Betty White: Art Sanctifies Experience


If an artist were to decide that her unconscious mind and feeling states should direct her work, does she then decide that the artistic success of the piece she has created, or her whole body of work for that matter, depends on how much of her deep self is revealed or in turn how easily that work is understood by those who view it? Carl Jung the great psychoanalyst and interpreter of anthropological symbolism said, “The secret of artistic creation and the effectiveness of art is to be found in a return to the state of ‘participation mystique’,  to that level of experience at which it is man who lives and not the individual.” Such is the world view of Cabbagetown artist Betty White, who successfully documents her life’s landmarks in personal, accessible and moving works of art.

Entering her work space, I am surrounded by shells, tied sticks, stones and pieces of nature, full yet organised tables of pastels, papers, books and musical instruments, cabinets of curio and treasures. I know I am walking into a specific {mind} set; the outward manifestation of the inner creativity of Betty White. A work in progress, pinned to the studio wall attracts me, other powerful works hang in frames along the hall. The large works on paper consist of sculpted pressed paper pieces; images in pastels, pencil and other media. Each handsomely framed piece in Betty’s hallway gallery, seems to represent a specific chapter of her experience; a  visual Book of Hours. The sculptures; wrapped or tied pieces in small archaic looking figurative shapes, suggest a child bound to a mother, or perhaps a shaman ~ as the rock itself. Nature-crafted, artist-made talismans of some unconscious longing, or marker of change.

Born in Worcester Massachusetts in 1944, into a family of accomplished musicians and scholars and having achieved her Bachelor of Arts degree in 1966 from The University of Colorado, White began her career as apprentice to Olly Reinheimer, the prodigious Brazilian fibre artist in Rio de Janeiro. She has enhanced her skills as a textile artist, by taking paper-making workshops in Montreal and at O.C.A.D. in Toronto. She taught at The Canadian Guild of Crafts in Montreal and The School House in Toronto and ran a paper-making course for teachers at The Children’s Museum in Boston. Betty has exhibited in France, recently in Mexico; Toronto, Martha’s Vineyard and Boston and her work is in the collections of  Readers Digest, The Canada Council and Art Bank. Her works are also collected privately.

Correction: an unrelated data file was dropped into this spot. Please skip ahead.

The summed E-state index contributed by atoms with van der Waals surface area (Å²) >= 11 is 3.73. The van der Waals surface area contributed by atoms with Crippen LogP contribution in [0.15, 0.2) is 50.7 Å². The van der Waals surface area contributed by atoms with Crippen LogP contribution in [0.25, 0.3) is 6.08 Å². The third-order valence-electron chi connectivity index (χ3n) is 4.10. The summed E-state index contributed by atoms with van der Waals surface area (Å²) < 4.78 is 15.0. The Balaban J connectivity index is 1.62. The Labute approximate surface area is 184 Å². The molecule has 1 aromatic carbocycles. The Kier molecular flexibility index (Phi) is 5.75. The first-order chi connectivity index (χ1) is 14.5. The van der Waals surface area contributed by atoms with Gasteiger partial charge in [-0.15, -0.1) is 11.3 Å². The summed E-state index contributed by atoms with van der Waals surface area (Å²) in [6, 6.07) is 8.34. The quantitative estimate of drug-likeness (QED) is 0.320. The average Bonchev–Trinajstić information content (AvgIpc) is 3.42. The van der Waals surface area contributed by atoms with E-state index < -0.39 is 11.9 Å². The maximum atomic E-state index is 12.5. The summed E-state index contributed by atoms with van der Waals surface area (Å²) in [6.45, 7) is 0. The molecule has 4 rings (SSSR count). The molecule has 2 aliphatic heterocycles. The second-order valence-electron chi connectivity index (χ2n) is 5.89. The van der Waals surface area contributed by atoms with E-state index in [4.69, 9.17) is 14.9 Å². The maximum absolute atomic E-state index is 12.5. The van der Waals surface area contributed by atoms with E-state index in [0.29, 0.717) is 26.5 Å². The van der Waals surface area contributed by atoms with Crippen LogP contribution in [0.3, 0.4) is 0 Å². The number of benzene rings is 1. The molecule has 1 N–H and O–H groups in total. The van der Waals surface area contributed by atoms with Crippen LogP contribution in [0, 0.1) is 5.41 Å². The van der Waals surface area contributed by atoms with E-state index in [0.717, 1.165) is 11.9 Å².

Senior Art Teacher at The Montcrest School, Betty White lives her art and about that process she comments; “I plug into a sort of ‘archetypal’ imagery that makes sense; my own creative visual language. I know a piece is finished is when it’s original, natural and emotionally true.” Thus Ms. White names  herself  ‘Modern Primitive’…someone who somehow carries in her bloodstream, the echoes of a distant past.”

The word “Archetype” appeared in European texts as early as 1545.  It is derived from the Latin noun ~ archetypum,  after the Greek noun ~ arkhetypon. It means simply, “first-moulded.” Archetypes are long present in mythologies of various cultures from classical literature, such as epic myths, to modern re-workings of fairy tales. The use of archetypal symbols to understand human personalities was developed as an aspect of analytical psychology by Carl Jung in the early 20th century. The benefit of these archetypes, whether depicted in drama, or used in fiction and art, is suggested by the idea that groups and individuals are able to recognize unconsciously the themes present in character, motivation, or image. Each artist may develop an acute understanding of her/his work, say in analysis, or through their practice of making art, or even remain unaware of their own inner workings yet continue to generate a lifetime’s output, such as with some of the so called naive or primitive artists.

It is the universal experience of family life, music and an awareness of death, filtered through her specific understanding and her particular execution of materials, which attracts, then snares the viewer. “My experience with loss was the beginning of a lot of what was to come. I was well established as an artist and then lost my first child. The experience changed me profoundly. I understood how short life is and my ’emergency’ magnified and intensified my experience of life. I loved every exquisite moment of being alive. It also accelerated and intensified my experience of art-making and I processed this through my artwork for many years. Initially my work was motivated by childhood memories and poetry, which I adore. Be it a poem, a novel or a good opera, they all contain the element that cuts across and touches you deeply.”

Her love of music and musical influence is evident in the exploration of  a poem regarding The Viola D’amore; by Irish poet Moya Canon. Betty’s connection to dream states and her womanly expression of powerful and resonant ideas, is depicted in  “The Mother, The Child” seen here, where the cello body becomes that of the mother. Woman as vessel.

Ms. White’s work has been in demand over the many years of her career. “In the early days, I was a free spirit, I’ve grown in growing and growing up. I see the world reflected in the children I teach and I’ve scratched my way into that awareness, that as an artist, you live out the tensions of the culture you’re living in. You know, I don’t let my works go unless they’re going to a place they’ll be cherished.” White says “The language of my work is love, dreams, music, children and family and in that, we’re all connected.”